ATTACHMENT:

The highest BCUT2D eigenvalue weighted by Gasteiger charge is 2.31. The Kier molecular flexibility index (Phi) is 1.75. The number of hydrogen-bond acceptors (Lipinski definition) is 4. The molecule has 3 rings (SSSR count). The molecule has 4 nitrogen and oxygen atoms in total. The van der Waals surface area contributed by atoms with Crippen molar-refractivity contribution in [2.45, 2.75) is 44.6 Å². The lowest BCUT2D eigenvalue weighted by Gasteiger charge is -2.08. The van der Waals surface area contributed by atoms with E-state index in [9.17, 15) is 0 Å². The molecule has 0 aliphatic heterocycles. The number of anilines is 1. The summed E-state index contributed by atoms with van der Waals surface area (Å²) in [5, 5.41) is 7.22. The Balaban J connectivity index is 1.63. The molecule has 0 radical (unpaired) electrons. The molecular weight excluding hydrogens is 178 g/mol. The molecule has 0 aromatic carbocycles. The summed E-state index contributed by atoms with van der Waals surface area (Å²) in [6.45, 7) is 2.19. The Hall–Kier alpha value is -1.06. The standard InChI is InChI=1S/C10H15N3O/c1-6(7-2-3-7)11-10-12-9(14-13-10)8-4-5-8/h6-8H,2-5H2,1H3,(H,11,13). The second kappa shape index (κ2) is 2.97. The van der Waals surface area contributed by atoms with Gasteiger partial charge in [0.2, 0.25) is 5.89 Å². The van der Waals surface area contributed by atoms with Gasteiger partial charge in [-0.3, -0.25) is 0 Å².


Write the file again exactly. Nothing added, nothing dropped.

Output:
The highest BCUT2D eigenvalue weighted by Gasteiger charge is 2.31. The Kier molecular flexibility index (Phi) is 1.75. The number of hydrogen-bond acceptors (Lipinski definition) is 4. The molecule has 3 rings (SSSR count). The molecule has 4 nitrogen and oxygen atoms in total. The van der Waals surface area contributed by atoms with Crippen molar-refractivity contribution in [2.45, 2.75) is 44.6 Å². The lowest BCUT2D eigenvalue weighted by Gasteiger charge is -2.08. The van der Waals surface area contributed by atoms with E-state index in [9.17, 15) is 0 Å². The molecule has 0 aliphatic heterocycles. The number of anilines is 1. The summed E-state index contributed by atoms with van der Waals surface area (Å²) in [5, 5.41) is 7.22. The Balaban J connectivity index is 1.63. The molecule has 0 radical (unpaired) electrons. The molecular weight excluding hydrogens is 178 g/mol. The molecule has 0 aromatic carbocycles. The summed E-state index contributed by atoms with van der Waals surface area (Å²) in [6.45, 7) is 2.19. The Hall–Kier alpha value is -1.06. The standard InChI is InChI=1S/C10H15N3O/c1-6(7-2-3-7)11-10-12-9(14-13-10)8-4-5-8/h6-8H,2-5H2,1H3,(H,11,13). The second kappa shape index (κ2) is 2.97. The van der Waals surface area contributed by atoms with Gasteiger partial charge in [0.2, 0.25) is 5.89 Å². The van der Waals surface area contributed by atoms with Gasteiger partial charge in [-0.3, -0.25) is 0 Å².